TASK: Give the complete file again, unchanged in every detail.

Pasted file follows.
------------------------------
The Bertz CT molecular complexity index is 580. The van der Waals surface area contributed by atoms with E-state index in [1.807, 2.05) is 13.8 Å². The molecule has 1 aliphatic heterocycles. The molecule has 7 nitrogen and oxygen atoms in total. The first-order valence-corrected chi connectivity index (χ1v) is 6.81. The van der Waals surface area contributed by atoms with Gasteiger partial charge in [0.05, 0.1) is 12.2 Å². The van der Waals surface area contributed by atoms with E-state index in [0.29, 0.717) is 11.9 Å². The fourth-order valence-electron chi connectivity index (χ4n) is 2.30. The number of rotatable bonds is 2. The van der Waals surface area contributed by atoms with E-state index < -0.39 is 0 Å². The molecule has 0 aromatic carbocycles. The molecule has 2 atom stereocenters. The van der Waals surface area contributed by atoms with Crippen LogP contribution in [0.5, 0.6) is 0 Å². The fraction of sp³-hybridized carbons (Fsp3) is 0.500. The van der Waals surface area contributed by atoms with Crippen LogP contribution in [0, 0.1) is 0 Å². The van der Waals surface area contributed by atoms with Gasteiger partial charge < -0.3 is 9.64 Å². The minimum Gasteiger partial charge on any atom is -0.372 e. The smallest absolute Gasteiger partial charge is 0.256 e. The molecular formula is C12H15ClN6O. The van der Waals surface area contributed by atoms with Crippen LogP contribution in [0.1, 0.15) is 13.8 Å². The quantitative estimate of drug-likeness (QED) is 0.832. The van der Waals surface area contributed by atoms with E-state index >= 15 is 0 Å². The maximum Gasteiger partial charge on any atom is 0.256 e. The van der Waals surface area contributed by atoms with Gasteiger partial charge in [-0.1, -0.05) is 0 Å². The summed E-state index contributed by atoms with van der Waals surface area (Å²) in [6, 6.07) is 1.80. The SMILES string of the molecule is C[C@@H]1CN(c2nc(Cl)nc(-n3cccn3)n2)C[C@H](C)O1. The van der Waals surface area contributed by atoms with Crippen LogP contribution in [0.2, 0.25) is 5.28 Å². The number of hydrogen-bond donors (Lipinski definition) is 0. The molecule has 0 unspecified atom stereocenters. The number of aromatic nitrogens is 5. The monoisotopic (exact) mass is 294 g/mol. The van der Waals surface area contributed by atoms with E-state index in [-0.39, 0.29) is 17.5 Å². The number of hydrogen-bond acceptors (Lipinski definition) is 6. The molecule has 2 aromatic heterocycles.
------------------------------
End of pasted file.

The Bertz CT molecular complexity index is 580. The van der Waals surface area contributed by atoms with E-state index in [1.807, 2.05) is 13.8 Å². The molecule has 1 aliphatic heterocycles. The molecule has 7 nitrogen and oxygen atoms in total. The first-order valence-corrected chi connectivity index (χ1v) is 6.81. The van der Waals surface area contributed by atoms with Gasteiger partial charge in [0.05, 0.1) is 12.2 Å². The van der Waals surface area contributed by atoms with E-state index in [0.29, 0.717) is 11.9 Å². The fourth-order valence-electron chi connectivity index (χ4n) is 2.30. The number of rotatable bonds is 2. The van der Waals surface area contributed by atoms with E-state index < -0.39 is 0 Å². The molecule has 0 aromatic carbocycles. The molecule has 2 atom stereocenters. The van der Waals surface area contributed by atoms with Crippen LogP contribution in [0.5, 0.6) is 0 Å². The fraction of sp³-hybridized carbons (Fsp3) is 0.500. The van der Waals surface area contributed by atoms with Crippen LogP contribution in [0, 0.1) is 0 Å². The van der Waals surface area contributed by atoms with Gasteiger partial charge < -0.3 is 9.64 Å². The minimum Gasteiger partial charge on any atom is -0.372 e. The smallest absolute Gasteiger partial charge is 0.256 e. The molecular formula is C12H15ClN6O. The van der Waals surface area contributed by atoms with Crippen LogP contribution in [0.1, 0.15) is 13.8 Å². The quantitative estimate of drug-likeness (QED) is 0.832. The van der Waals surface area contributed by atoms with E-state index >= 15 is 0 Å². The maximum Gasteiger partial charge on any atom is 0.256 e. The van der Waals surface area contributed by atoms with Gasteiger partial charge in [-0.1, -0.05) is 0 Å². The summed E-state index contributed by atoms with van der Waals surface area (Å²) in [6, 6.07) is 1.80. The SMILES string of the molecule is C[C@@H]1CN(c2nc(Cl)nc(-n3cccn3)n2)C[C@H](C)O1. The van der Waals surface area contributed by atoms with Crippen LogP contribution in [0.2, 0.25) is 5.28 Å². The number of hydrogen-bond donors (Lipinski definition) is 0. The molecule has 0 unspecified atom stereocenters. The number of aromatic nitrogens is 5. The monoisotopic (exact) mass is 294 g/mol. The van der Waals surface area contributed by atoms with E-state index in [-0.39, 0.29) is 17.5 Å². The number of hydrogen-bond acceptors (Lipinski definition) is 6. The molecule has 2 aromatic heterocycles.